AVON, Colo. — Voters in mountain communities overwhelmingly decided to pass ballot questions in the November election that fund affordable housing projects.
Communities across the state are dealing with a serious housing crunch that has worsened during the pandemic. Some have even declared the shortage to be a crisis.
In an effort to help, town councils in Avon to Crested Butte, Telluride to Vail turned to the ballot box to ask for help.
Voters in Avon were asked to increase the short-term rental excise tax by 2% to help pay for housing. Ballot question 2C won by large margins and is expected to generate $1.5 million in the first year.
“It was really strong support. I think about 70% of the voters voted in favor of this. It’s a pretty clear consensus that the community felt this was the right type of tax at this time to help support community housing,” said Avon Town Manager Eric Heil.
Heil considers the passage an important start for the town, which didn’t have a housing plan until 2018. Like other mountain communities, Avon has experienced a sharp increase in prices over the course of the pandemic.
“It’s probably way past due time to start making normal money available for community housing in these resort areas. There are a huge part of the state economy, and they cannot run without hospitality workers,” said Heil.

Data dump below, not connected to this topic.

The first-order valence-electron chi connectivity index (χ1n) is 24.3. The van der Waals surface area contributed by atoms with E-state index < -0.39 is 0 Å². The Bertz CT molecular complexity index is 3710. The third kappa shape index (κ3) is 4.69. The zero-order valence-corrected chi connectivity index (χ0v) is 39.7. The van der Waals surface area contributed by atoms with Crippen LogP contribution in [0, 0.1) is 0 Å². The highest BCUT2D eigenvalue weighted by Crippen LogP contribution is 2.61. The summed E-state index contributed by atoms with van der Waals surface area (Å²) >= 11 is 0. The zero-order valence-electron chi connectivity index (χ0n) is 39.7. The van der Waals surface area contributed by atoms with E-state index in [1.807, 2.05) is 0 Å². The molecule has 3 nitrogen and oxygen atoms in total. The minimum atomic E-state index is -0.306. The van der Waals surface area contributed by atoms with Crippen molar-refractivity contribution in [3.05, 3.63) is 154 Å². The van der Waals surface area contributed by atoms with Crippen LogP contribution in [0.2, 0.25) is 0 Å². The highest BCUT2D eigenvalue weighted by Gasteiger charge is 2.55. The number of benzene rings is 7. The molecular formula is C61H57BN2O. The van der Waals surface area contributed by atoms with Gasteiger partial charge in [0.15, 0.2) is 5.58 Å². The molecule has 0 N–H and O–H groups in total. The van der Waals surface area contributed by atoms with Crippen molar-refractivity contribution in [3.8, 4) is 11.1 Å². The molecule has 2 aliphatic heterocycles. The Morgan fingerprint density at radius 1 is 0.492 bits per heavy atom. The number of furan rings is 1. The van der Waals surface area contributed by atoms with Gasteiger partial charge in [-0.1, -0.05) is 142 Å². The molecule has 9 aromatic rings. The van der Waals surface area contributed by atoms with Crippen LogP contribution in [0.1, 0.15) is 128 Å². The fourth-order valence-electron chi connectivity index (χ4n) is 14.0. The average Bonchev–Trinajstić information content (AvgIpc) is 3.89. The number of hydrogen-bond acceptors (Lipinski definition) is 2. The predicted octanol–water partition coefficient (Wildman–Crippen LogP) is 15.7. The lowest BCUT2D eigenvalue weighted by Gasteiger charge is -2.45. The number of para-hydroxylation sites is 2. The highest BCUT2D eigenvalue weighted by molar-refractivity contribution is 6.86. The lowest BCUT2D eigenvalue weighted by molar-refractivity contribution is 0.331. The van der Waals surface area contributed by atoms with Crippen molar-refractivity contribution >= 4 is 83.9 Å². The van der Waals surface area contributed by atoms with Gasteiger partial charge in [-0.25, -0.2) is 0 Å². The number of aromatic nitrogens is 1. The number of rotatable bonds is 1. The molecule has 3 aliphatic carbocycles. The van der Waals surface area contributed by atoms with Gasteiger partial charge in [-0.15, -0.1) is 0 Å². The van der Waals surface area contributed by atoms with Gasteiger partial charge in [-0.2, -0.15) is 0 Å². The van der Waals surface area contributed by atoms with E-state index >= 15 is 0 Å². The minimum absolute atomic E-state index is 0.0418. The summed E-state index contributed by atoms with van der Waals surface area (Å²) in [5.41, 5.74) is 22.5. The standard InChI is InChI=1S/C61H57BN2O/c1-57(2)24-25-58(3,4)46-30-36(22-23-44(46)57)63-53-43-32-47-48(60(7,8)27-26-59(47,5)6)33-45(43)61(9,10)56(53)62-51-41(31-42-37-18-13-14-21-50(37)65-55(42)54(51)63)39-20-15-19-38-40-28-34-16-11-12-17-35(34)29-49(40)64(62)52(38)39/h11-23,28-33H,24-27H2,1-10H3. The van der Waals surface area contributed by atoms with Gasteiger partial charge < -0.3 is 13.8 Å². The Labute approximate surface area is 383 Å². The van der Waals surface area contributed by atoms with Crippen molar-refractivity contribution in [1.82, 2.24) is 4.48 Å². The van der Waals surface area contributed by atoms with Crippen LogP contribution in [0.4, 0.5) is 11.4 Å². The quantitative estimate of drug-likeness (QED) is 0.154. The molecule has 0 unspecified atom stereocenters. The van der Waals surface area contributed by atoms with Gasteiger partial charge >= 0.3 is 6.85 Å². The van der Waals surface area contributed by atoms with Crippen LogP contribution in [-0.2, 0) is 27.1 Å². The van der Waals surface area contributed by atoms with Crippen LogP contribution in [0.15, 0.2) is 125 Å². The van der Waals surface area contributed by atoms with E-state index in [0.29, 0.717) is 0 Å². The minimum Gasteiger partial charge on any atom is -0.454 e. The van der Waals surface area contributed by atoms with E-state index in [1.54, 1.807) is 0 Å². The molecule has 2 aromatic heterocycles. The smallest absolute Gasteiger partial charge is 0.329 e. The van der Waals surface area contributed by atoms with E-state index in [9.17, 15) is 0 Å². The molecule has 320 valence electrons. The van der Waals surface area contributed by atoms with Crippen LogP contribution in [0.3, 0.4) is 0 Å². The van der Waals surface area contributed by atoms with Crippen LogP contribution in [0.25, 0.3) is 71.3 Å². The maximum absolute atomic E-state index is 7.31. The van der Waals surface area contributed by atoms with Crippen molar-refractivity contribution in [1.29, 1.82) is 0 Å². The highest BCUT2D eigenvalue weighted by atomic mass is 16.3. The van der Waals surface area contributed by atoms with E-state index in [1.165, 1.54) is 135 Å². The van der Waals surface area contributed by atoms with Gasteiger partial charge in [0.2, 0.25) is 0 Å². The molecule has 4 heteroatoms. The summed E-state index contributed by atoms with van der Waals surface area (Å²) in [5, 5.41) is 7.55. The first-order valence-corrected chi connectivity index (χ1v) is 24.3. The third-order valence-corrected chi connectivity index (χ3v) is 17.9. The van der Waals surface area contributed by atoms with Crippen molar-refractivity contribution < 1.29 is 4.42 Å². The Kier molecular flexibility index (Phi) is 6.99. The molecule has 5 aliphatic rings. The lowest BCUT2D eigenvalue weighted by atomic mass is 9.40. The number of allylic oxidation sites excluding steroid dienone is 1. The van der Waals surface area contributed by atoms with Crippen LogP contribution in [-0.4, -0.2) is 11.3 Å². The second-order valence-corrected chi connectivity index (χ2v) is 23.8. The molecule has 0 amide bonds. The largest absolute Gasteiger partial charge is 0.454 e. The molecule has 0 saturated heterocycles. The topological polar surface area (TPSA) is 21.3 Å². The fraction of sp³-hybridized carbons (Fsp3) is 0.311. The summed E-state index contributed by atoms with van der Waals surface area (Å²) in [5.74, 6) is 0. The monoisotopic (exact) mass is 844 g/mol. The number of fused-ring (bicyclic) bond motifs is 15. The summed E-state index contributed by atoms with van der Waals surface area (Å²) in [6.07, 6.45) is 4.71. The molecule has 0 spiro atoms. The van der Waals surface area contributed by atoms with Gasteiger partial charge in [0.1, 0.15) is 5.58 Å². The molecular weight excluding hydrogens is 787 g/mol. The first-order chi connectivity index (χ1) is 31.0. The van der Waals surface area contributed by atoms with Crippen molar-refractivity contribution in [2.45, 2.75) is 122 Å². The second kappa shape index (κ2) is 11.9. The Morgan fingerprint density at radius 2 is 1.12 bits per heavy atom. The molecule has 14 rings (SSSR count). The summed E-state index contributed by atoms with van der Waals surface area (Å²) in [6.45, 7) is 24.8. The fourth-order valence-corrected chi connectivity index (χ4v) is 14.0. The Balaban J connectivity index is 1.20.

The money will go to programs like Mi Casa Avon, a deed restriction program aimed at helping people who work in the community live there as well. It will also help fund the acquisition of land and construction of affordable housing.
Other lodging properties, such has hotels or bed and breakfast establishments will not be affected by the tax increase. The town is hoping to bring 100-200 more units online within the next couple of years.
However, Heil says there’s still a lot more work to be done on both a local and state level.
“There really needs to be a substantially greater investment in housing to really provide something that’s more sustainable,” he said.
Leadville and Ouray voters also passed measures to impose more taxes on short-term rentals in order to help fund their housing projects. Leadville’s short-term rental tax increase is 3% and Ouray’s is 15%.
Telluride’s transitioned its 2% lodging tax from the county to apply only to the town. It passed with more than 65% of the vote.
Telluride also voted in favor of a temporary cap on short-term rental licenses to the number that had been issued by Election Day and double the short-term rental license fee. All of the money goes to affordable housing.
Crested Butte, which declared a housing emergency in June over its affordable housing issues, had placed two questions on the November ballot all aimed at housing.
Ballot question 2C asked voters about imposing a community housing tax of $2,500 per residence for homes that sit vacant most of the year. It also would have increased the town’s sales tax by .5% to help with housing.
However, 57% of voters in the town decided to reject that idea and the question failed.
The second measure, question 2D increases the excise tax on vacation rental properties by 2.5% to help with an affordable housing fund used to buy land and build units.
Crested Butte residents overwhelmingly passed that question with nearly 75% of the vote.